Chicago’s own roots rockers Freddy Jones Band on tap twice for 30th birthday at City Winery
Posted by Jim Ryan https://chicagoconcertreviews.com/
Swept up in the moment by a hit single, few artists look ahead pondering how their music will stack up decades later.
Emerging from Chicago’s explosive ‘90s alternative scene, Freddy Jones Band put a premium upon melody, crafting catchy hooks despite the angsty sound of the grunge movement blowing up around them.
Celebrating the 30th anniversary of its breakthrough album, “Waiting For The Night,” the uplifting spirit of the group’s most enduring single, “In A Daydream,” continues to connect.
In the ‘90s, local radio airplay could propel a band and, three decades later, the group remains a fixture on Chicago’s WXRT.
“XRT was everything,” explained co-founding Freddy Jones Band singer, songwriter and guitarist Marty Lloyd. “You know, it’s funny…Living in Chicago during those years, I remember waking up and the alarm was XRT. And so often it would be Lin Brehmer’s voice or his playlist going. There were even some mornings where the alarm would go off and it was our music being played on the air on his show. What a trip that was. He was so good to us.”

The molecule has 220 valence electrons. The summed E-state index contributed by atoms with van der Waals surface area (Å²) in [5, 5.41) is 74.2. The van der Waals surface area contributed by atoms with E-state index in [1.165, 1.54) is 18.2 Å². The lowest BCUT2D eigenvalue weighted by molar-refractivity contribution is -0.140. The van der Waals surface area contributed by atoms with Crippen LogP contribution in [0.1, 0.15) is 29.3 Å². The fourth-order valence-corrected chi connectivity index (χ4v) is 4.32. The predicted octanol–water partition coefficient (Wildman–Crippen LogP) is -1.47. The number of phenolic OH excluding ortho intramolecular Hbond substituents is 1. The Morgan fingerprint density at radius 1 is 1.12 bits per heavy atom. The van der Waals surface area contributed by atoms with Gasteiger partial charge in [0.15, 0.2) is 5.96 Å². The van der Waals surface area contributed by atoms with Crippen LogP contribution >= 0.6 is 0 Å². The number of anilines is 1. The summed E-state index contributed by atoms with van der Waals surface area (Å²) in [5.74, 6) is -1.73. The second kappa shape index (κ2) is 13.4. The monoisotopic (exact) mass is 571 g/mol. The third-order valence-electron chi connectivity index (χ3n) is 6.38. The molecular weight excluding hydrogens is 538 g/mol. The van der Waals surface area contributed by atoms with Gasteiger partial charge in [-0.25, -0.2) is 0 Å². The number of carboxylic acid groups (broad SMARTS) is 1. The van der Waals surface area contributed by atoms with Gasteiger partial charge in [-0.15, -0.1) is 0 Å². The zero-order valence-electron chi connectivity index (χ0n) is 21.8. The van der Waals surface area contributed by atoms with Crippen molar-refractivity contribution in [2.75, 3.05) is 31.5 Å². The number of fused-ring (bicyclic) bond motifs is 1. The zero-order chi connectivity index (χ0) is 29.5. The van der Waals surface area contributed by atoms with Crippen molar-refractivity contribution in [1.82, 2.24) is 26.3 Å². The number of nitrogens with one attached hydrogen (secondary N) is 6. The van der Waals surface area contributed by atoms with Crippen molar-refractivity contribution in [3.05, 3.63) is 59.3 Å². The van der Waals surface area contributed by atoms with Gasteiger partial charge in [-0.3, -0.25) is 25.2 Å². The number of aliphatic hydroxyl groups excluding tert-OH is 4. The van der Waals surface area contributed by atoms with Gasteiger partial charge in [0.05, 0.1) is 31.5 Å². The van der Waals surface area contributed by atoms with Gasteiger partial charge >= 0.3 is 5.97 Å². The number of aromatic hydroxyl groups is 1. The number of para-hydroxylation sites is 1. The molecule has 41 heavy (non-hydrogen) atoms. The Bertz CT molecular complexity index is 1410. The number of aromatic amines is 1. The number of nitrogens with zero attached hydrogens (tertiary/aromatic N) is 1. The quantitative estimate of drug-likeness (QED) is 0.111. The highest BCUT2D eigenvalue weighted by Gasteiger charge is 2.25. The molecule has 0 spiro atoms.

This past January, Freddy Jones Band returned to Chicago, performing as the opening act for Big Head Todd And The Monsters at the Riviera Theatre. The next morning Brehmer passed away following a battle with prostate cancer.
Headed back to town on Saturday, April 1 for a pair of shows at City Winery, including a special 4:30 p.m. matinee after the 8 p.m. set sold out, the group plan on acknowledging the beloved longtime XRT host during the performances.